Filing for Bankruptcy Saves Everyone Money Skip to main content

You are here

Filing for Bankruptcy Saves Everyone Money

Print

With many experts predicting a protracted economic malaise with imperceptible growth and stubbornly high joblessness, bankruptcy filings appear to be in true recession-era form, rising in recent months, and, according to many analysts, increasing with no end in sight. In fact, during early summer, the American Bankruptcy Institute (ABI) validated these fears, reporting that personal bankruptcy filings increased in 2010 compared with only one year ago.

As bankruptcy figures continue to rise, many critics are charging insolvent Americans—seeking shelter from personal bankruptcy—as being responsible for raising interest rates, cutting consumer confidence and retail sales, and outfoxing creditors while other, less indebted Americans are required to pick up the slack…and the tab.  In reality, though, Americans who have filed for bankruptcy are in many ways saving all of us money.  And you could too, while also saving yourself years of bills, harassment and stress.

Don’t believe it? Are you considering bankruptcy, but feeling guilty about adding to broader socioeconomic burdens? Well fear not. The truth is that avoiding bankruptcy costs more, and here’s why:

Bankruptcy Avoids Expensive Creditor Litigation
Creditors can be an ever-present, and unwelcome, part of the lives of many debtors. And when consumers attempt to go it alone and avoid bankruptcy, they often find themselves embroiled in creditor lawsuits—battling banks and other businesses for returns on debts they cannot afford to pay in the first place.  Because creditor litigation can be more expensive than the debts in question, often ending without a resolution and with the debtor still unable to pony up, these lawsuits act to siphon money from creditor accounts, wasting not only their money, but also draining resources from the business’s community: including its ability to keep people employed, and support the community of people on which it depends. By contrast, a debtor who files for bankruptcy not only avoids litigation and further creditor harassment, returning what they can to the creditor for a clean financial slate, but it preserves those business resources that can keep a broader community afloat in these tough financial times.

Bankruptcy Can Stop the Foreclosure Crisiss
With the economy in the gutter, underwater mortgages an everyday occurrence, and home equity not what it used to be, barring a bankruptcy filing, Americans are losing their houses to foreclosure in unprecedented numbers. But debtors who avoid bankruptcy and lose their biggest asset aren’t the only ones suffering from a loss: communities with high foreclosure rates lose their financial value, aesthetic value and are less safe than communities with homes that are filled to the brim with families. This ripple effect to the larger community could be solved with a bankruptcy filing—all from the safety and comfort of your own “home sweet home.”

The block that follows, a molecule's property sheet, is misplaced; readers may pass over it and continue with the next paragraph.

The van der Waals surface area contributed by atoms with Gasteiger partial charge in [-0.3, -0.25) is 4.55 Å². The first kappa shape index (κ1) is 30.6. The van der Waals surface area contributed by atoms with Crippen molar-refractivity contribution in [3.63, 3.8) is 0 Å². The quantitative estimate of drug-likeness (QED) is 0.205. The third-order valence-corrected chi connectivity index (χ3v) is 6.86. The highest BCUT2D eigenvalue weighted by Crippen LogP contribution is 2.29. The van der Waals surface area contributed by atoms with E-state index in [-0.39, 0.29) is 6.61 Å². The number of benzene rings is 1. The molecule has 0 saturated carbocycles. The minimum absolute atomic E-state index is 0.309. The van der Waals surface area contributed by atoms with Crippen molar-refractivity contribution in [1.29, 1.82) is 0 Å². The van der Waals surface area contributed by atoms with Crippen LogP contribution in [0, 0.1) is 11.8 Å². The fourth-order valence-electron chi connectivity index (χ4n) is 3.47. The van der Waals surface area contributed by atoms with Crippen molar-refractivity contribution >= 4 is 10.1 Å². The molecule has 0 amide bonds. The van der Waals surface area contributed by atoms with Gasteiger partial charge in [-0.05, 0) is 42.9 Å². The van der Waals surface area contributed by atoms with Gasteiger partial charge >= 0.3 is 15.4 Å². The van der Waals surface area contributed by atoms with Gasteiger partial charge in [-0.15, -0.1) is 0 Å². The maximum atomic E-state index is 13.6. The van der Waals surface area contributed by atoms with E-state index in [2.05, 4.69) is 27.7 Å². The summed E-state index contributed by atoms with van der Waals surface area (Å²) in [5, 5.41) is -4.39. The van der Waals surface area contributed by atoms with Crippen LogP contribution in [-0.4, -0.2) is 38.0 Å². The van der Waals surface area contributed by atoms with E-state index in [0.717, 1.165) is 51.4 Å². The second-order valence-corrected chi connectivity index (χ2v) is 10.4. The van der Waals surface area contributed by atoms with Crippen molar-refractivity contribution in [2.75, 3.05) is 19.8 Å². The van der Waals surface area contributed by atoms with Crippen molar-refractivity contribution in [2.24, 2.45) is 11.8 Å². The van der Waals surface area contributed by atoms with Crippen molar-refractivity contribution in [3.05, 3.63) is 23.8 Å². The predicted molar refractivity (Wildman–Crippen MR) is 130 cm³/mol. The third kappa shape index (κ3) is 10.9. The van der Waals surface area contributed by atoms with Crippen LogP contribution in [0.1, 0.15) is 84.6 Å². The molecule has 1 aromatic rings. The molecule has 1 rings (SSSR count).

Bankruptcy Can Mean Increased Productivity
If you’re reading this blog you are likely considering bankruptcy. And if you’re considering bankruptcy, you know the tremendous emotional and physical toll that being buried in debt can have on a person’s life. Overwhelming stress, doubt and even fear can result from having too much debt to handle and feeling there’s no way out. And this stress cannot only impact you, your family and your friends, but also your work, your co-workers and your ability to get the job done. In turn, bankruptcy can reduce stress and financial distraction, allowing a person to be more productive—at their job and in their community—for months and years to come.

If you are drowning in debt and creditors are harassing you, underwater in your mortgage and facing foreclosure, or succumbing to the stresses of your poor financial portfolio, bankruptcy can be the key to better financial future for you, and the people around you.

If you meet any of the above criteria, it’s never been more important to act now, seeking competent and experienced bankruptcy counsel from the very start. An experienced bankruptcy attorney knows the ins and outs of the bankruptcy process and can assist throughout your case.

The bankruptcy experts at the Law Offices of John T. Orcutt offer a totally FREE debt consultation and now, more than ever, it’s time to take them up on their offer. Just call toll free to 1-888-234-4181, or during the off hours, you can make your own appointment right online at www.billsbills.com. Simply click on the yellow “FREE Consultation Now” button.

Debts Hurt! Got debt? Need help? Get started below!

What North Carolina County Do You Reside In?